ing with the Regent Murray, undertook the tuition of 1570 the young king, James VI.; into whom, according to the A.D. fashion of those days-and later days, too, not far from
our own-he whipped so much Greek and Latin, that the thick-speaking, shambling, unwashed pedant acquired the name of the “British Solomon.” There is more than a spice of irony in the appellation; though, doubtless, many a servile courtier, with a fat living or an easy place in his eye, used it in another sense. Bitter and stern words flowed from Buchanan's pen against the royal girl, once his pupil, who had so fearfully sullied the crown she wore, and so recklessly outraged her people's love. The Latin work, Detectio Marice Reginæ, is a fierce exposure of her guilt and shame. Eight years later, in 1579, followed a masterly political work, De Jure Regni, maintaining the right of the people to control their rulers.
The last days of this great Scotsman were passed quietly, although his pupil James did not look so kindly on him after the publication of his republican book in 1579. He wrote a yearly letter, transmitted by the wine-ships that traded from Leith to Bordeaux, to his old friend and colleague, Vinetus. He penned a modest account of his own life; and he completed his second great work, The History of Scotland, on which he had been engaged for twenty years.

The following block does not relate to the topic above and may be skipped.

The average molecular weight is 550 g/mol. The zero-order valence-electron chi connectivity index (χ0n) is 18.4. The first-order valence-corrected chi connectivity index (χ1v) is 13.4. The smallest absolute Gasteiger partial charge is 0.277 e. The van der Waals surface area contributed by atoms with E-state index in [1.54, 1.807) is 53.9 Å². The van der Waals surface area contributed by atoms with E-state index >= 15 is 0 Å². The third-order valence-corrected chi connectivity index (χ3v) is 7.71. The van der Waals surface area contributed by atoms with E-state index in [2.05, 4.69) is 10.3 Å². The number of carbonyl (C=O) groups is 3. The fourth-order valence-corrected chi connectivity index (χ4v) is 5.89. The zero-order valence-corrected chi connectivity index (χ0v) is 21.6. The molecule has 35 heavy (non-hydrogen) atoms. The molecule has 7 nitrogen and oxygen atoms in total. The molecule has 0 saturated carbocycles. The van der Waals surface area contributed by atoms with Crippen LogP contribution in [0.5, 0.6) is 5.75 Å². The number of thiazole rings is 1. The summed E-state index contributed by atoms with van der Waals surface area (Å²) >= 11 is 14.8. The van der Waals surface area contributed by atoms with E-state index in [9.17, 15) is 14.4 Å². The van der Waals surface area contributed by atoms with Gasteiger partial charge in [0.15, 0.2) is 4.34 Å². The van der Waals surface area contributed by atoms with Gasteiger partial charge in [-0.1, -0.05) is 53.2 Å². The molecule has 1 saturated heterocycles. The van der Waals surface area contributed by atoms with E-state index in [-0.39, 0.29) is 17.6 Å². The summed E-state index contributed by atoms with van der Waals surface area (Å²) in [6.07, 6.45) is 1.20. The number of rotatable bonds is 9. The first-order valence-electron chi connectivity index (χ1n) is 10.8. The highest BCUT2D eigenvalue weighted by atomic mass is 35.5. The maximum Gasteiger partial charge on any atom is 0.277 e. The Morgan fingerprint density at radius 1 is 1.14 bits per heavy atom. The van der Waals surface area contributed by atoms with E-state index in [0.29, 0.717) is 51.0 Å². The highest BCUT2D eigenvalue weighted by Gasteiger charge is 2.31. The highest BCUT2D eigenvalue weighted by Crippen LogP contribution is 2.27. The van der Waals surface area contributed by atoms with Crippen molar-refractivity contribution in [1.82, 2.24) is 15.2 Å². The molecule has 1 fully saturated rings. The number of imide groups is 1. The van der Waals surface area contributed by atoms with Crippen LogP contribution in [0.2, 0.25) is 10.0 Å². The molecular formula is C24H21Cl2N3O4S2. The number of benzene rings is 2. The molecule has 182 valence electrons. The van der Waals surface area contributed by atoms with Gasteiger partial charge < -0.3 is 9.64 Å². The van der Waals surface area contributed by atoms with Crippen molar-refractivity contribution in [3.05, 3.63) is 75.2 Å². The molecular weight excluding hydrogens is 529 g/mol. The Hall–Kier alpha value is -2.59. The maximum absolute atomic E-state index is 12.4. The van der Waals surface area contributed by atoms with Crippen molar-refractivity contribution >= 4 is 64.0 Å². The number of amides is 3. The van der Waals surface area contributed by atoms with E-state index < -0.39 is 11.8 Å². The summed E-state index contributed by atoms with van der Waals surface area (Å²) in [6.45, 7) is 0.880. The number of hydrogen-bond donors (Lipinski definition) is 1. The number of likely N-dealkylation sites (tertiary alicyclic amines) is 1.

In his seventy-seventh year he breathed his last, so poor that his body was buried at the expense of the city of Edinburgh. His “ History of Scotland” was then passing through the press. It is written in Latin, which many writers prefer to that of Livy, and consider equal to that of Sallust. The record of events is brought down to the year 1572, and occupies twenty books, into which the whole work is divided. Buchanan adopts that practice of the ancient historians, by which they put fictitious speeches into the mouths of their leading characters. This, however well adapted for displaying the historian's skill in composition, takes from the truthfulness, which should be the pervading and governing quality of all history.
In his magnificent Latin version of the Psalms he has used twenty-nine different metres. The translation is freely executed, so that it frequently becomes a paraphrase rather than an exact rendering The 104th and 137th Psalms are considered the gems of this master-piece of elegant scholarship and poetic fire.
Among the miscellaneous works of Buchanan, it may suffice to name two,—the Epithalamium, which he wrote in honour of Queen Mary's first marriage; and a poem composed on the occasion of James the Sixth's birth. Both are in Latin, and both contain passages of excelling sweetness. A tract, called The Chamæleon, satirizing Secretary Maitland, affords a scanty specimen, but quite enough too, of the rugged Scotch, in which this Scottish Virgil transacted his daily business.
A physician to Charles I., born in 1587 at Aberdeen, by name Arthur Johnston, much of whose life was also spent abroad, wrote a complete Latin version of the Psalms in elegiacs, which Hallam values almost as highly as the version of Buchanan.